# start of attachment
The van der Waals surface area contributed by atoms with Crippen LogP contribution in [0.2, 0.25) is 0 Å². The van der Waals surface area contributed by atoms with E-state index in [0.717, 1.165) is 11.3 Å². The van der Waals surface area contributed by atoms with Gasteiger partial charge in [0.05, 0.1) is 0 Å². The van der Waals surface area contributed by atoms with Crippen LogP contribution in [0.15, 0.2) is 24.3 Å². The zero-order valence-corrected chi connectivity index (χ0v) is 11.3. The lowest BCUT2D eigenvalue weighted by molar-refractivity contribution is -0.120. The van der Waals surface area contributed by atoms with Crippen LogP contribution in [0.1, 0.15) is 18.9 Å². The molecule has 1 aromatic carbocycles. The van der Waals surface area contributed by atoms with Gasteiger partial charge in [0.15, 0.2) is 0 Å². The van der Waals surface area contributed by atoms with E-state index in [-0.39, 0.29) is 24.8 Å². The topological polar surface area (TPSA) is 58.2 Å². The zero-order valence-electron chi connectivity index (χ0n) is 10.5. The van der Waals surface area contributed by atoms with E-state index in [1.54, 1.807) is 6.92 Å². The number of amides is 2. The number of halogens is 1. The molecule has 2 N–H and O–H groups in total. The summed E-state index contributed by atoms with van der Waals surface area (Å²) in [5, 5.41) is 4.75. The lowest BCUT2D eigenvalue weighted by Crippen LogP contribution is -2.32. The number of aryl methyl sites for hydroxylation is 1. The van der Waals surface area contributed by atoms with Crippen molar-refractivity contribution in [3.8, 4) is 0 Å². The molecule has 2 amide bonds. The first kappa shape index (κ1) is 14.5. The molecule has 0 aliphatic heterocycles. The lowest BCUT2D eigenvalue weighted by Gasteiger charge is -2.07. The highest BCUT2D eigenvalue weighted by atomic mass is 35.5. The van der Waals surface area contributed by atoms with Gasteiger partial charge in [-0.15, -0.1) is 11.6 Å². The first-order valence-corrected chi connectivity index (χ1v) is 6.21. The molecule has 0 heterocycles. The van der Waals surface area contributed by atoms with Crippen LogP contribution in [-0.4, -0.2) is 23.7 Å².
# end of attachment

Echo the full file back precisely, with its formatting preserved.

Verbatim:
The van der Waals surface area contributed by atoms with Crippen LogP contribution in [0.2, 0.25) is 0 Å². The van der Waals surface area contributed by atoms with E-state index in [0.717, 1.165) is 11.3 Å². The van der Waals surface area contributed by atoms with Gasteiger partial charge in [0.05, 0.1) is 0 Å². The van der Waals surface area contributed by atoms with Crippen LogP contribution in [0.15, 0.2) is 24.3 Å². The zero-order valence-corrected chi connectivity index (χ0v) is 11.3. The lowest BCUT2D eigenvalue weighted by molar-refractivity contribution is -0.120. The van der Waals surface area contributed by atoms with Crippen LogP contribution in [0.1, 0.15) is 18.9 Å². The molecule has 1 aromatic carbocycles. The van der Waals surface area contributed by atoms with Gasteiger partial charge in [0.15, 0.2) is 0 Å². The van der Waals surface area contributed by atoms with E-state index in [-0.39, 0.29) is 24.8 Å². The topological polar surface area (TPSA) is 58.2 Å². The zero-order valence-electron chi connectivity index (χ0n) is 10.5. The van der Waals surface area contributed by atoms with E-state index in [1.54, 1.807) is 6.92 Å². The number of amides is 2. The number of halogens is 1. The molecule has 2 N–H and O–H groups in total. The summed E-state index contributed by atoms with van der Waals surface area (Å²) in [5, 5.41) is 4.75. The lowest BCUT2D eigenvalue weighted by Crippen LogP contribution is -2.32. The number of aryl methyl sites for hydroxylation is 1. The van der Waals surface area contributed by atoms with Crippen molar-refractivity contribution in [3.8, 4) is 0 Å². The molecule has 2 amide bonds. The first kappa shape index (κ1) is 14.5. The molecule has 0 aliphatic heterocycles. The lowest BCUT2D eigenvalue weighted by Gasteiger charge is -2.07. The highest BCUT2D eigenvalue weighted by atomic mass is 35.5. The van der Waals surface area contributed by atoms with Gasteiger partial charge in [-0.15, -0.1) is 11.6 Å². The first-order valence-corrected chi connectivity index (χ1v) is 6.21. The molecule has 0 heterocycles. The van der Waals surface area contributed by atoms with Crippen LogP contribution in [-0.4, -0.2) is 23.7 Å².